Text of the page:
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Thursday, March 28, 2019

Hasegawa Avro Lancaster

The Avro Lancaster is another type that I have built before, but only in its Airfix incarnation from many moons ago. I haven’t completed one of the new-tool Lancs yet.

I remember a conversation with Al Trendle of Minicraft waaaaaay back in the day. They had already produced the B-17, B-24, and B-29, and a few of us were trying to sway him into doing a new tool Lancaster. He rather scoffed at the idea, with the rather forceful argument that “it would never earn us back the money it cost”. Well, nowadays we have new-tool Lancs from Hasegawa, Airfix, and Revell, so apparently someone thought it would make them a profit in the meantime. Still nothing from Minicraft, though.

This particular one is the Hasegawa kit. As you would expect, it went together wonderfully. It borders on being over-engineered, but that is the Hasegawa way. Still a million miles better than the rivet-laden ancient Airfix kit that is already on the display shelf.

The markings are from Tiger Force, the group that the RAF put together to finish up the Japanese War in 1945. But before everything was ready to go, the two bombs dropped and plans changed. They took up positions in other parts of the Pacific, but didn’t really ever appear as a unified force. The decals come from a nice Xtradecal sheet, Postwar Lancasters X72256. I’ve always had good luck with Xtradecals (they are good at producing 1:72 markings) and this time was no exception.

The most difficult part was the masking and painting. It seemed that no matter what I did, there was some overspray or leakage that needed repair. The model thus spent more than its share of time on the Shelf of Shame. But it is particularly satisfying to rescue a model from that shelf. There were definitely issues with canopy masking, self-inflicted. Much of that may have come from the respraying to repair some of the large (non-canopy) masking issues. The paint was a little thick which caused some definition issues. This is one of those models with a long gestation period, and might not have ever been seen in public except for the core philosophy of this blog (that everything completed gets photographed and displayed). Still, I’m glad that I finally could get this one into the display case and out of the “pending” area.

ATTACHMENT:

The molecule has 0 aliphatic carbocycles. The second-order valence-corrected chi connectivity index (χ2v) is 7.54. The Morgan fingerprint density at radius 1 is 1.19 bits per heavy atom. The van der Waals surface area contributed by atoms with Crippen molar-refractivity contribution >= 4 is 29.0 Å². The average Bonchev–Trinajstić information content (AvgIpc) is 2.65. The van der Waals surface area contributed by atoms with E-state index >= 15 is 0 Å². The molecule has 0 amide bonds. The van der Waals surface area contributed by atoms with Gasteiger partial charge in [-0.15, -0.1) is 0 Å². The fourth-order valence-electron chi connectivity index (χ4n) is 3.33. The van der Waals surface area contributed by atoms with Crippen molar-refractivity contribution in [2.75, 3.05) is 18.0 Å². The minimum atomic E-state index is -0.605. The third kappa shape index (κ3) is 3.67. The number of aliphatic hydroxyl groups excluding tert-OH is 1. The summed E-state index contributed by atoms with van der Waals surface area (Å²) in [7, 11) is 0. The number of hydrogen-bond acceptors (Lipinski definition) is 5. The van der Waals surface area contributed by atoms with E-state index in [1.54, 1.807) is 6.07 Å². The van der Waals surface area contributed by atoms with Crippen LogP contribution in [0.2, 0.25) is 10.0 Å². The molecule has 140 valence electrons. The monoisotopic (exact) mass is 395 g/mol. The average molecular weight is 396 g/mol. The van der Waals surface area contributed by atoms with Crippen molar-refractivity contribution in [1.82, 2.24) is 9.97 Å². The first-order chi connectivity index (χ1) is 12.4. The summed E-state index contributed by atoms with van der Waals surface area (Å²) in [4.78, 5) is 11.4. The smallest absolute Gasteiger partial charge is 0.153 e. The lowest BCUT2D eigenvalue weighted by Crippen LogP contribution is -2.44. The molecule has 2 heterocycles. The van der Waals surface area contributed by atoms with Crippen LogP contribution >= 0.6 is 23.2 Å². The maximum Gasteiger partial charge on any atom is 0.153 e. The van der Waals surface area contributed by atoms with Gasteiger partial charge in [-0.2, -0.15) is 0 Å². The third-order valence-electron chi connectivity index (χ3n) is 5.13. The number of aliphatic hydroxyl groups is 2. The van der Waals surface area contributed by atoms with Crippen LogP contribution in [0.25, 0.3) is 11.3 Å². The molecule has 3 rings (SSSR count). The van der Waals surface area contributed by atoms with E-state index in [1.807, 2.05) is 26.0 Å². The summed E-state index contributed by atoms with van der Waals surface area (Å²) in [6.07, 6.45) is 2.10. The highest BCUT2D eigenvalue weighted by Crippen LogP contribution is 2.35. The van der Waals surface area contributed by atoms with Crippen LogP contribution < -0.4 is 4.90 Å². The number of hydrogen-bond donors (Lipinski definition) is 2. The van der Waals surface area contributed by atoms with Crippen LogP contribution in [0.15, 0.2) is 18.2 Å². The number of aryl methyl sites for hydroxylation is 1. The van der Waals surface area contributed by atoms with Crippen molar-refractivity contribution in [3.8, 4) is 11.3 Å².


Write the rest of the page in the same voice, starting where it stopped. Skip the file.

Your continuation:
This is completed aircraft #513 (11 aircraft, 1 ordnance, 2 vehicles for the year 2019), finished in March of 2019.

Saturday, March 23, 2019

Italeri Eurofighter Typhoon FGR4 (Italian AF special)

Despite my resolve to complete some types I’ve never done before, that doesn’t mean I have abandoned my long-standing series production of Eurofighters, Hurricanes, P-47s, etc. In fact, today’s completion is another Italian AF special markings Eurofighter.

It came from the two-kit Italeri boxing, which means that I was building the Italeri kit. It lacks the finesse of the newest-mold Revell version but ends up looking like what it is supposed to by the end of the build. There were some minor fit issues along the way.

The decals went on well. I think I would have preferred to have color callouts for the Green and Brown in the spine camo, with decals for the individual markings. Instead you get decal bits for the entire spine, including the cockpit surround. That caused some anxious moments after the matte overcoat when the cockpit masking was removed. But my recommendation is to take the decals in stages, soaking them with setting solution overnight between sections. That way you run less of a risk in accidentally moving a decal that you thought was already in place.

The markings are for 12th Fighter Group from Maggio Air Base in 2017. There are still plenty of special markings schemes in the decal stash, including two more contemporary Italian specials, one Italian special from a few years back, a few German specials, and (on the way from Hannants) a Spanish Tiger Meet version. Along with the 3 Tornado retirement schemes, modern RAF fighters seem to be doing well if you like gaudy markings (which I do). Time to get some F-35 specials in gear!